A friend from San Diego recently told me how the city was coming up with various schemes to expand or rebuild is cramped airport — including building a larger facility two hours out in the desert, connected to civilization by a high-speed rail link that will cut through the mountains. Isn’t there a better way?
We could wait for commercial aircraft to be built on vertical takeoff and landing (VTOL) technology. But that has a long way to go for big jets — so we’re going to need mile-long runways for some time to come.
Perhaps the sea offers a place for commercial aircraft. We all know that our major airports are congested, but with little room to grow. Japan — a very densely congested island — already has four floating airports under construction. Hong Kong has already shown that we build runways out at sea. And now, an interesting proposal has emerged that San Diego should build its own floating airport.
Adam Englund, a local lawyer with a fascination for floating cities, is pushing the $20-billion idea. He proposes that the city build “a giant oil rig-style floating platform permanently moored 10 or so miles off the coast of San Diego. It would be three square miles and afford plenty of room for two long and very safe runways.”
The idea of such a facility was actually floated (pun intended) back in 2002. One of the original designers, FloatPort Inc., cites several advantages over terra-based airports:
FloatPort would be an improvement over most of our nation’s airports.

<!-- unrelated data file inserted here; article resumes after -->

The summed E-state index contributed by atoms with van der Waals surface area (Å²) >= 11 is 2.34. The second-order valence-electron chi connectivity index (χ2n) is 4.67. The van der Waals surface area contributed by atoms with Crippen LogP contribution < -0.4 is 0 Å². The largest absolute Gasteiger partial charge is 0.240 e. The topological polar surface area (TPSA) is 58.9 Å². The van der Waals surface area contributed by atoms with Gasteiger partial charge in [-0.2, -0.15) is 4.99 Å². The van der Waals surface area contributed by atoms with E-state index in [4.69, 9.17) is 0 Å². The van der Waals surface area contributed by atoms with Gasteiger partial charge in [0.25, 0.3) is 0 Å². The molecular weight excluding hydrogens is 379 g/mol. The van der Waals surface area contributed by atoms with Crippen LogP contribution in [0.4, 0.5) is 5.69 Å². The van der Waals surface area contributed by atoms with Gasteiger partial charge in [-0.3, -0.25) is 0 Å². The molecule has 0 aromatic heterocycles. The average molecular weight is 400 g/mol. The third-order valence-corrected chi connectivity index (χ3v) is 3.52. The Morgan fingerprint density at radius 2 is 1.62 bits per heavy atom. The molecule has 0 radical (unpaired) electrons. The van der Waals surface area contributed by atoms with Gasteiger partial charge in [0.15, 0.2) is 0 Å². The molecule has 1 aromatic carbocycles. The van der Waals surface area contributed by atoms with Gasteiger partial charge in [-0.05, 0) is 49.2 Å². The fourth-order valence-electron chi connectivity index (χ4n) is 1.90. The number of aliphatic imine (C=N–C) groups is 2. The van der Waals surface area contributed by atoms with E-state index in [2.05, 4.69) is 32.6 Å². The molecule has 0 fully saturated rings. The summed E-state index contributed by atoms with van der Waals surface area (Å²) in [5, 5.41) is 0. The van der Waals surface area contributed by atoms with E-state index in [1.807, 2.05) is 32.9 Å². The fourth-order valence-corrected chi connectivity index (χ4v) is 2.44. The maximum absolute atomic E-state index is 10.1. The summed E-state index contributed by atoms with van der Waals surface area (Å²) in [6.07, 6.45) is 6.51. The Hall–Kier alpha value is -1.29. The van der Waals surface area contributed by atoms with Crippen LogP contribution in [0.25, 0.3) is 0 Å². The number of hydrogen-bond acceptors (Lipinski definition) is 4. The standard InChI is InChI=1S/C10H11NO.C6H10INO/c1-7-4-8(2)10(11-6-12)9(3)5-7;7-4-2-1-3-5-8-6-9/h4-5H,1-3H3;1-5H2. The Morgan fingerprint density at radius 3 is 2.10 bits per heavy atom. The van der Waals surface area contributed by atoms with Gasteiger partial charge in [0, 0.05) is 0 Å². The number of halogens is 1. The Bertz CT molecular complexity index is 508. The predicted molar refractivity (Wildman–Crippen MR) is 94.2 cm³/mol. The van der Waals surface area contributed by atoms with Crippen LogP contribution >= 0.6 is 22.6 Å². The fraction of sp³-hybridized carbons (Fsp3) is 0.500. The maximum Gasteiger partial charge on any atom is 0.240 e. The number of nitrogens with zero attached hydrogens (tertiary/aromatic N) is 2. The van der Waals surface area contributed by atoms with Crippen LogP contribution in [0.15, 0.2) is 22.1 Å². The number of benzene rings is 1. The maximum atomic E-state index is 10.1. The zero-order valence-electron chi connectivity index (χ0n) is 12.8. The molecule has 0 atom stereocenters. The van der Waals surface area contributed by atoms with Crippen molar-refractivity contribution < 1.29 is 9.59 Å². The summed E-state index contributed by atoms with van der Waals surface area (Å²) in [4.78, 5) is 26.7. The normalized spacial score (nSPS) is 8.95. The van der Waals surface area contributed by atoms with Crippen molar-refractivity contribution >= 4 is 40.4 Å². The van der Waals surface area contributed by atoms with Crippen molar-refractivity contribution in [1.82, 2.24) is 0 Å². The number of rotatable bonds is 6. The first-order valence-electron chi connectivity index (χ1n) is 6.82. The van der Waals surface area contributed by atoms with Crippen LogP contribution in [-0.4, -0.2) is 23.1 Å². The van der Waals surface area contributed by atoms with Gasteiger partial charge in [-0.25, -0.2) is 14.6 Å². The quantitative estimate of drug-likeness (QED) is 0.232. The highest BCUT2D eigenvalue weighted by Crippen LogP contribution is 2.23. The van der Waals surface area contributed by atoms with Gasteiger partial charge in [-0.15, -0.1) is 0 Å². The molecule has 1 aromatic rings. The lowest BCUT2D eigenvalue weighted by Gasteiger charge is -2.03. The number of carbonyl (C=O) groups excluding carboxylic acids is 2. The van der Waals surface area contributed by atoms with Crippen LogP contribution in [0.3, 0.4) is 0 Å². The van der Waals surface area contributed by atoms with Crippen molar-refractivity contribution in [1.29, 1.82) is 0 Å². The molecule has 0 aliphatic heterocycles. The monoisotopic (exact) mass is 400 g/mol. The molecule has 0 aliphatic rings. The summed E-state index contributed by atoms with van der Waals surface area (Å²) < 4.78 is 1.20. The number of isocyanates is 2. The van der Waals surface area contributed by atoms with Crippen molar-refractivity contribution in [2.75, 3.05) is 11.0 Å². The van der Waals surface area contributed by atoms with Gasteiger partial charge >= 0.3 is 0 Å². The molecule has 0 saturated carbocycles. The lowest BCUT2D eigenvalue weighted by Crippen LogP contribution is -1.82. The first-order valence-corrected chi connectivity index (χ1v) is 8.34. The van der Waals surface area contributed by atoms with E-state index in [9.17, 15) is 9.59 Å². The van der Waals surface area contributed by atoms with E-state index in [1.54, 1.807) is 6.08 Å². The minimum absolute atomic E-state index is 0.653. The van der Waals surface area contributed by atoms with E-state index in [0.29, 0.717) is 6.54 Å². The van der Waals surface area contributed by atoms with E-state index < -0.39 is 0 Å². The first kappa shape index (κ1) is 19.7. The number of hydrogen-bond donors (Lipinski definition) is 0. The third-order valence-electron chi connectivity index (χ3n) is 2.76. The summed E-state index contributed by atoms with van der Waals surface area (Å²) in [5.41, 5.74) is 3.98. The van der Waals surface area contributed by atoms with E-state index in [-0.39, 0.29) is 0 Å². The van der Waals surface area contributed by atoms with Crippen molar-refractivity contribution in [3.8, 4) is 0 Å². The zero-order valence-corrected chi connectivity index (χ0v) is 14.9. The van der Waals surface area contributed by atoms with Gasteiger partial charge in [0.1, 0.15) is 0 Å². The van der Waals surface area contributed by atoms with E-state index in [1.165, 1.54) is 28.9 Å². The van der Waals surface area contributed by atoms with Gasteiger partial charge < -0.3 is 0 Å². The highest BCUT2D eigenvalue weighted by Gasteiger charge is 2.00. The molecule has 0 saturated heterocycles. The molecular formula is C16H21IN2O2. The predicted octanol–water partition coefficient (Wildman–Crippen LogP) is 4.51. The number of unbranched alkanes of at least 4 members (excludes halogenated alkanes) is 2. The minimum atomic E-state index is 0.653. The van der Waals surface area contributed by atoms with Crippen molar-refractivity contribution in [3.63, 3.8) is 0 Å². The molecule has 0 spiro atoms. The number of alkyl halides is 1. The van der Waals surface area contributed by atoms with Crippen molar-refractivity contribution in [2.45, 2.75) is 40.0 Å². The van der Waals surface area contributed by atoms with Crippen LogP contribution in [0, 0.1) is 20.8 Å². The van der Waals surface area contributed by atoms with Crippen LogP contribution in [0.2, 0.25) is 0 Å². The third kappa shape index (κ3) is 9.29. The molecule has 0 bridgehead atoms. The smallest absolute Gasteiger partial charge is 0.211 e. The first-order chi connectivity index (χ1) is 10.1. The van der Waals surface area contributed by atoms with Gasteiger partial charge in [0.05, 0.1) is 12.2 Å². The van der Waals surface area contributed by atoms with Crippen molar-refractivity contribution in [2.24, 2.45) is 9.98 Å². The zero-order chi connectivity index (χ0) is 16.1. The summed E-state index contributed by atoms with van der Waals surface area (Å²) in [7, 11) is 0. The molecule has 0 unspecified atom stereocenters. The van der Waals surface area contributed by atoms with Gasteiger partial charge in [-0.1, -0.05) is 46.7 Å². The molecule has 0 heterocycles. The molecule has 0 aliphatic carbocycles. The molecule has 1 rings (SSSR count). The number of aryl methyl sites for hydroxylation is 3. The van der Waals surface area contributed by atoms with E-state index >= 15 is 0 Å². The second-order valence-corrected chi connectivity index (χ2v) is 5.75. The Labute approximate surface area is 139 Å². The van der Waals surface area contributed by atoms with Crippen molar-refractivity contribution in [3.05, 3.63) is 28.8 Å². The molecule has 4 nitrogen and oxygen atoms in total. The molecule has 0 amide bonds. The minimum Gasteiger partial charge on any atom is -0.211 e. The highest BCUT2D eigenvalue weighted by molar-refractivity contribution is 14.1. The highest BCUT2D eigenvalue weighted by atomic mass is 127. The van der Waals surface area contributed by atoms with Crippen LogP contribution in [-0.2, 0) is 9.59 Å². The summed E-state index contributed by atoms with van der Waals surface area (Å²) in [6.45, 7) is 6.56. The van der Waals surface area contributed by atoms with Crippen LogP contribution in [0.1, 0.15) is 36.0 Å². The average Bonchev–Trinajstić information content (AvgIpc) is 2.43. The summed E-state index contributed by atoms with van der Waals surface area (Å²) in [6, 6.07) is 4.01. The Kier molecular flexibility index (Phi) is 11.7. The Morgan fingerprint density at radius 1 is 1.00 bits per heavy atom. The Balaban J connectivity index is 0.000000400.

- Less noise pollution: “Takeoffs and landings would all be over water affecting no populated areas, thereby virtually eliminating noise pollution and substantially reducing aircraft accident risks. The airport could operate 24 hours per day without impact on populated areas.”
- More easily expandable: “Unlike land based airports, growth and alterations in configuration would be relatively easy to achieve.”
- More environmentally friendly: “Compared to a land based alternative, FloatPort would be environmentally benign.”
- More secure: “Unlike a land based airport, the floating airport is surrounded by ocean which is easier to patrol. This will greatly reduce the risk of terrorist attack by shoulder-fired missile.”
Jebediah Reed reports that Englund and his partners, part of a consortium called Euphlotea, “have even put in a first-of-its-kind claim with federal government for ‘airport rights’ to a 40,000-square-mile swath of the Pacific.” They suggest that passengers can be whisked between the mainland and the facility either via rail tunnels or by high-speed ferries. The only sticking point: the US Department of the Interior, which has jurisdiction over the waters off the US coasts, has held up licensing the project.
Reed calls it “Bluefield” development. Since the world is 70% ocean, such projects represent smart thinking for managing the challenges of managing population and city growth. And sometimes it takes visionaries such as Englund who can think differently and boldly pull together the resources to move these ideas forward. Of course, the floating airport idea may not be possible for inland cities, but perhaps some visionaries will step forward with new approaches.